Armour College Chemical Engineering Professor Jay Schieber Publishes Book on Thermodynamics

Jay_Schieber_Book.jpgJay D. Schieber, Director of the Center for Molecular Study of Condensed Soft Matter and Chemical Engineering Professor at Armour College of Engineering has recently published Molecular Engineering Thermodynamics. The book was co-authored with Juan J. De Pablo.

Building up gradually from first principles, this unique introduction to modern thermodynamics integrates classical, statistical and molecular approaches, and is especially designed to support students studying chemical and biochemical engineering. In addition to covering traditional problems in engineering thermodynamics in the context of biology and materials chemistry, students are also introduced to the thermodynamics of DNA, proteins, polymers and surfaces.

The book includes over 80 detailed worked examples, covering a broad range of scenarios such as fuel cell efficiency, DNA/protein binding, semiconductor manufacturing, and polymer foaming, emphasizing the practical real-world applications of thermodynamic principles; more than 300 carefully tailored homework problems, designed to stretch and extend students’ understanding of key topics, accompanied by an online solution manual for instructors; and all the necessary mathematical background, plus resources summarizing commonly used symbols, useful equations of state, microscopic balances for open systems, and links to useful online tools and datasets.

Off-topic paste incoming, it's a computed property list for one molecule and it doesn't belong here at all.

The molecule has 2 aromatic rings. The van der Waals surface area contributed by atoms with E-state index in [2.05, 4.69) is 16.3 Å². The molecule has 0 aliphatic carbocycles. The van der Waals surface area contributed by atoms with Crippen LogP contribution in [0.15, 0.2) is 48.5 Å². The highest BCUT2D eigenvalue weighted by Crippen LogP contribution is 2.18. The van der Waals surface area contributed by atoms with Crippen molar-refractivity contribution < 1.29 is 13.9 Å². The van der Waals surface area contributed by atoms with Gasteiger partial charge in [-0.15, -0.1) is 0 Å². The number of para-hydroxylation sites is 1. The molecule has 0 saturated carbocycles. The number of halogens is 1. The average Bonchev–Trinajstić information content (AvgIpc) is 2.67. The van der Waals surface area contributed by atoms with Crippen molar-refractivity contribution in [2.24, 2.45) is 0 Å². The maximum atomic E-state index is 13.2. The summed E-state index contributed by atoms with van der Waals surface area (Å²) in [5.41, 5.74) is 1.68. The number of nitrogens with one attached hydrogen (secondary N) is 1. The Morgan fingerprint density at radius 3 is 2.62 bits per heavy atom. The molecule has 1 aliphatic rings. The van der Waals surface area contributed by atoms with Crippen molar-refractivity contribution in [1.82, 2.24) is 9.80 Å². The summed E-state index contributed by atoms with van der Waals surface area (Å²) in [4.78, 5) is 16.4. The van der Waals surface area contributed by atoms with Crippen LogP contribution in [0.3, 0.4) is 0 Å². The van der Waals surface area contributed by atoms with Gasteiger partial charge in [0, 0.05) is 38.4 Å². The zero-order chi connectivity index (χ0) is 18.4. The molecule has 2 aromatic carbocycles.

The book will be released on July 31, 2014, but is currently available for pre-order on

Schieber speaks at numerous conferences and workshops. In June, he was invited to speak at the US-Poland Workshop on the Thermodynamics of Complex Fluids and Interfaces that was sponsored by the National Science Foundation (NSF). Future lectures can be found at the following events:

Event: National Institute of Standards and Technology – Workshop on Coarse-Grained Modeling of Polymers and Soft Materials for the Materials Genome Initiative
Lecture: “Nonlinear rheology predictions of highly entangled polymers from coarse-graining atomistic simulations.”
Date: August 6-7, 2014
Location: Gaithersburg, MD

Event: European Condensed Matter Physics conference – Statistical challenges in Single-Particle Tracking colloquium
Lecture: “Diffusion and Microrheology in Viscoelastic Media: Effects of Inertia and Non-Conservative Forces.”
Date: August 24-29, 2014
Location: Paris, France

Event: Multiscale Materials Modeling (MMM2014) – Symposium on Multiscale Mechanics of Polymers, Soft and Biological Materials
Lecture: “Almost Ab Initio Nonlinear Rheology of Entangled Polymers”
Date: October 6-10, 2014
Location: Berkeley Marina, San Francisco Bay, California